A foundation headed by former American International Group chief executive Maurice Greenberg has accused the insurance company’s current CEO and CFO of misrepresenting multibillion-dollar losses in AIG’s portfolio of credit-default swaps. The alleged deception caused significant losses for the foundation, it alleged.
In a complaint filed in a New York state court, The Starr Foundation claims CEO Martin Sullivan and finance chief Steven Bensinger “fraudulently reassured” the charity in 2007 “that the risk of loss from its credit default swap portfolio was remote,” Bloomberg News reported. This “caused the Foundation to retain stock in AIG which it would have otherwise sold,” according to the charges laid out in court papers.
“AIG now admits its credit default swap portfolio lost $11.5 billion in value during 2007, which is billions more than AIG has previously acknowledged,” the complaint reportedly states.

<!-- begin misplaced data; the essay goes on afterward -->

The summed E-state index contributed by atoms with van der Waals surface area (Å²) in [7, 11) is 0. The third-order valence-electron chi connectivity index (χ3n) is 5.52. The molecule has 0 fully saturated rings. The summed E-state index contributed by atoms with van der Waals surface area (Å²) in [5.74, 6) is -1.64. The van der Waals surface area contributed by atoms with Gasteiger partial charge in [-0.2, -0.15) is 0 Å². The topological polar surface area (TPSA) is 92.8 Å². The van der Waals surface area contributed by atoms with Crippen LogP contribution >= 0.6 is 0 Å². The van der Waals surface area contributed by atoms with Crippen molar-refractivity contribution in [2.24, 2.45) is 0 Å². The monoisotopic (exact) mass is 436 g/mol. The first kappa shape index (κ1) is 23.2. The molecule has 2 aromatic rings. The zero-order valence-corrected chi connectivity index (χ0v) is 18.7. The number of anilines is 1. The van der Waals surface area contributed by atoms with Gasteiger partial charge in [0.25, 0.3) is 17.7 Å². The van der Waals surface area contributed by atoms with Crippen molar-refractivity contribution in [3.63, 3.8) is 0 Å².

Greenberg, ousted at AIG in 2005 by Sullivan, is chairman of the Starr Foundation, which makes donations for education, health care, and the environment.
AIG reported a $5.29 billion loss in the fourth quarter of 2007 due to write-offs related to the housing crisis. Bloomberg noted that Sullivan had reassured investors as recently as December that any drop in the value of holdings would be “manageable.” The foundation is seeking damages of at least $300 million.
In late 2005, then-New York Attorney General Eliot Spitzer accused Greenberg of unfairly enriching himself and other AIG executives in a series of transactions involving the Starr Foundation, established in 1955 by American International founder Cornelius Vander Starr and Greenberg.
In June 2006, Starr International, a Greenberg-controlled company that held a 12 percent stake in the insurance giant, sought a court order to force AIG to turn over notes and minutes of board meetings since February 9, 2005. Starr reportedly alleges that AIG mismanaged a $1.6 billion settlement with regulators the prior year.
The lawsuit invoked a Delaware law that allows shareholders to see corporate records if they suspect wrongdoing.